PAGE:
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Quoting a Radio Free Europe/Radio Liberty (RFE/RL) report, “Amnesty Move To Strip Navalny Of ‘Prisoner Of Conscience’ Status Sparks Outcry”, a Moscow-based journalist, Fred Weir, whom I peripherally during my Moscow days (1986-93), has brought into the light problems in which such top human rights organisations like Amnesty International, find themselves in while defending what they called “prisoners of conscience.
In a Facebook post, Weir, who is son-in-law of Prof Tatiana Shaumian, a veteran incisive Indologist, whom I used to meet for doing stories on Russian (then Soviet) perceptions on India and Indo-Soviet relations, points to how the recently arrested Russian opposition politician Aleksei Navalny “is an extremely problematic hero” and Amnesty dropping him as a “prisoner of conscience” is suggests the human rights group apparent “ignorance.”


“Some of these comments, which Navalny has not publicly denounced, reach the threshold of advocacy of hatred, and this is at odds with Amnesty’s definition of a prisoner of conscience,” Krivosheev said, without specifying which comments he was referring to.

Navalny was arrested at Moscow’s Sheremetyevo airport after he arrived on January 17 from Berlin, where he had been recovering from a poisoning with a Soviet-era nerve agent in August that the 44-year-old lawyer says was ordered by Russian President Vladimir Putin and carried out by Russian intelligence
Krivosheev added that Navalny, whom the group named a prisoner of conscience after his arrest in Moscow last month, “has committed no crime” and that in spite of its decision regarding his status as a prisoner of conscience, “Amnesty delivered 200,000 signatures to the Russian authorities demanding Navalny’s immediate release.”


Navalny’s anti-corruption has targeted many high-profile Russians, including high-ranking officials.
In the course of his political career, Navalny has also come under criticism for his association with ethnic Russian nationalists and about statements seen as racist and dangerously inflammatory.
Still, Amnesty came under immediate criticism by political analysts and Navalny allies, who accused the rights group of caving to a pressure campaign by journalists connected to state-controlled media.
“It’s shocking and shameful…. Navalny is deemed no longer to be a ‘prisoner of conscience’ because his views are now deemed ‘hate speech’? I forgot that only woke pacifists can experience persecution,” said Mark Galeotti, an expert and author on Russia.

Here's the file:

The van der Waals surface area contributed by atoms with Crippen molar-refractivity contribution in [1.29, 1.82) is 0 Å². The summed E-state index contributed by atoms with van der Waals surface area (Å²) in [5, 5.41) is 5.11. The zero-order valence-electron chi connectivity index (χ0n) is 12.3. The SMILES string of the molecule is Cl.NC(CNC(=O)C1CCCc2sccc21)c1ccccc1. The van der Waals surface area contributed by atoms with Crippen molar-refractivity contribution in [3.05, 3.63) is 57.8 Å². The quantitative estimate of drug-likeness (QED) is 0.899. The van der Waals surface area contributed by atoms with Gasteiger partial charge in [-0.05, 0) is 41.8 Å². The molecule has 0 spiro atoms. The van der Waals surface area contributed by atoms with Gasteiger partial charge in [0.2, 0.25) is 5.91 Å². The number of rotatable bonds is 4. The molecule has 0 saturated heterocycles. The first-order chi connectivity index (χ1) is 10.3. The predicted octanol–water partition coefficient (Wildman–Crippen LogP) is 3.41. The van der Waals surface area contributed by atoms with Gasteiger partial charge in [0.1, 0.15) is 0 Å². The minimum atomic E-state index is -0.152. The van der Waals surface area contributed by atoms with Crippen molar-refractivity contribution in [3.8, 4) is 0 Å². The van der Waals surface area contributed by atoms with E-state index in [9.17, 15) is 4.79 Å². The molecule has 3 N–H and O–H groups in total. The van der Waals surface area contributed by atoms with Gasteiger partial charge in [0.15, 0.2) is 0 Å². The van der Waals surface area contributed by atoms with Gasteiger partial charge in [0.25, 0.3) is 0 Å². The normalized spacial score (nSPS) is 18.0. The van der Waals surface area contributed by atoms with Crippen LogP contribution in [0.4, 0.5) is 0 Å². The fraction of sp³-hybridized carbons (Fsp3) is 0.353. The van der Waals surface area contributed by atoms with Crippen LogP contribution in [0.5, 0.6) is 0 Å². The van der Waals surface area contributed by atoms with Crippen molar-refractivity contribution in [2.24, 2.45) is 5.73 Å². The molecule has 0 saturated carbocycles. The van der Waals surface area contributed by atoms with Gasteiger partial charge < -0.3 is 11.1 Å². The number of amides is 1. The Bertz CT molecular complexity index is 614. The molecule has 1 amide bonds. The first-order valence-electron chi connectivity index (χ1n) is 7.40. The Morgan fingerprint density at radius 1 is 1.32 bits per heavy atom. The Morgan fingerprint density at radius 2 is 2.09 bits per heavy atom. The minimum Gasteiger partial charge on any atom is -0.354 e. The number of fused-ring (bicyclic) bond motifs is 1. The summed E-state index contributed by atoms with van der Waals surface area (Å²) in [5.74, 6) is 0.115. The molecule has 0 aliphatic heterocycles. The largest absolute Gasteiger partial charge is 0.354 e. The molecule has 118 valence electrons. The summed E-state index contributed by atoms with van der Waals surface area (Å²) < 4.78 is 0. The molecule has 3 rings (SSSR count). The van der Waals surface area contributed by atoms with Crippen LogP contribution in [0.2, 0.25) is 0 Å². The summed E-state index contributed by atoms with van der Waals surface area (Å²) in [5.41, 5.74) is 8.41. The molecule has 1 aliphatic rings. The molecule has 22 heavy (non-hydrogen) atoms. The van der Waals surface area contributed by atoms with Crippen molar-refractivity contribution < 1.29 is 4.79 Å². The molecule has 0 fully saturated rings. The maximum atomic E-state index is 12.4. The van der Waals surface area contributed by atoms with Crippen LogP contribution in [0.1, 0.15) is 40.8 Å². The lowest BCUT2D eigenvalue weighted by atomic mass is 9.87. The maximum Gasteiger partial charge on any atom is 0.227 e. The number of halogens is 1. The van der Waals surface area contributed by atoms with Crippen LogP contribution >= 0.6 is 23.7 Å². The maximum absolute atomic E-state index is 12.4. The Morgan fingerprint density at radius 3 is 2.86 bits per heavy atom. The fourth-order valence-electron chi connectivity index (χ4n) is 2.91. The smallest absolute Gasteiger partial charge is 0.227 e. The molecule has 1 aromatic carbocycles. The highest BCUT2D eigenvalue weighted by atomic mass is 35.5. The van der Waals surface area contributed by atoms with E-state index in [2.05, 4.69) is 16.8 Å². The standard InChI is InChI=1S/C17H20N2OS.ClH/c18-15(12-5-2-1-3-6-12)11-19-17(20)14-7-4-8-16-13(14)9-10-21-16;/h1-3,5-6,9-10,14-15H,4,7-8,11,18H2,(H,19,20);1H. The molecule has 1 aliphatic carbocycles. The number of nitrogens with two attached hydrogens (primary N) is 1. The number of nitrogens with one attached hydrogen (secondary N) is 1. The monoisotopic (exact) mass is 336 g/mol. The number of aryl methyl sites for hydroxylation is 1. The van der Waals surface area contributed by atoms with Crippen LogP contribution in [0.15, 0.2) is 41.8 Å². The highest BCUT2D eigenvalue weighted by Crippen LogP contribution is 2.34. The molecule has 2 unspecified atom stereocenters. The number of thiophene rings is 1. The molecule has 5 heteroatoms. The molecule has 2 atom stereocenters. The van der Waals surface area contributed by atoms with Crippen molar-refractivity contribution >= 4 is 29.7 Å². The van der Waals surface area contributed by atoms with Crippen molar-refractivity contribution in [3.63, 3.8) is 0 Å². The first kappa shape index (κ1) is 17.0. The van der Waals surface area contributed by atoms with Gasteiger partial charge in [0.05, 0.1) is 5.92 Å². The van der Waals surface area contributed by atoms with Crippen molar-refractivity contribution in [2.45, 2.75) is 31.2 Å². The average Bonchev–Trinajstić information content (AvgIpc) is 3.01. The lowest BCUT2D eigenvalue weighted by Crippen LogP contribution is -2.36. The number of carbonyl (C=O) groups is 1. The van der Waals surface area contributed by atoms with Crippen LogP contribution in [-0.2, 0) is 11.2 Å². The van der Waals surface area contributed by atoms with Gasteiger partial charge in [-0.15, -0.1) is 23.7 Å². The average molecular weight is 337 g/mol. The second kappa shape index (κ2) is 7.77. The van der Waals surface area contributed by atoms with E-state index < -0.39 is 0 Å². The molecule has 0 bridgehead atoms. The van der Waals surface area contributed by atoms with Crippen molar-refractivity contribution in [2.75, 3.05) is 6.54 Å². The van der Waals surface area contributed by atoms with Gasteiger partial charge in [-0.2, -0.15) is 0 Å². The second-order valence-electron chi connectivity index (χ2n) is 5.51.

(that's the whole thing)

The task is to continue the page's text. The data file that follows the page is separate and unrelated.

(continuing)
The rights group’s decision was first reported by U.S. journalist Aaron Mate on February 23 and was confirmed to Mediazona and The Insider by Aleksandr Artemyev, the rights watchdog’s media manager for Russia and Eurasia.


Artemyev wrote that Amnesty decided to retract the designation “in light of new information” stemming from “old videos and social-media posts in which Navalny made controversial pronouncements.”


The comments attributed to Navalny in the mid-2000s were not specified, but Artemyev said they were made as Navalny’s activism and challenge to Putin was gaining momentum and that their reemergence “appears to be another tactic to delegitimize Navalny’s work and criticism and to weaken public outcry about his detention.”
But, he added, while it could have been part of a coordinated campaign “done not out of goodwill, but maliciously,” Amnesty couldn’t disregard “the fact that this time the arrow hit the target,” Artemyev said.
Ivan Zhdanov, the director of Navalny’s Anti-Corruption Foundation (FBK), said the “procedure for assigning and depriving AI status turned out to be extremely shameful.”
“In 2018, Amnesty International called me a prisoner of conscience. I declare that I am giving up this status now and in the future since it can be deprived under the pressure of Putin’s state propaganda,” added Aleksandr Golovach, a lawyer with the FBK who Amnesty said at the time was detained on “spurious charges of breaking a repressive law on public gatherings.”

Navalny’s arrest for failing to report to the Moscow prison service — a violation of a suspended sentence related to a 2014 conviction for embezzlement that he and critics say was politically motivated — sparked anti-government protests in hundreds of cities and led to thousands of arrests.


On February 2, Navalny’s 3 1/2-year suspended sentence was converted to real jail time. His appeal was rejected on February 20, ensuring that Putin’s biggest political rival will spend about 2 1/2 years in prison, considering time already spent in detention.
In a separate case heard the same day, Navalny was fined 850,000 rubles ($11,500) on charges of slandering a World War II veteran who had participated in a Kremlin-organized promotional video.
After Amnesty recognized Navalny as a prisoner of conscience on January 17, saying his arrest was “further evidence that Russian authorities are seeking to silence him,” the rights watchdog reportedly began receiving letters of complaint from unknown sources.


Putin on February 24 signed into law bills that beef up fines for the financing of rallies and disobeying police in the wake of what the Kremlin has called “unsanctioned” protests in support of Navalny.
The new laws set fines for individuals found guilty of illegally financing a rally at up to 15,000 rubles ($200), while officials and organizations guilty of such actions will be fined up to 30,000 rubles ($400) and 100,000 rubles ($1,345), respectively.
Putin also signed a law that significantly increases fines for disobeying police and security forces.

courtesy counterview

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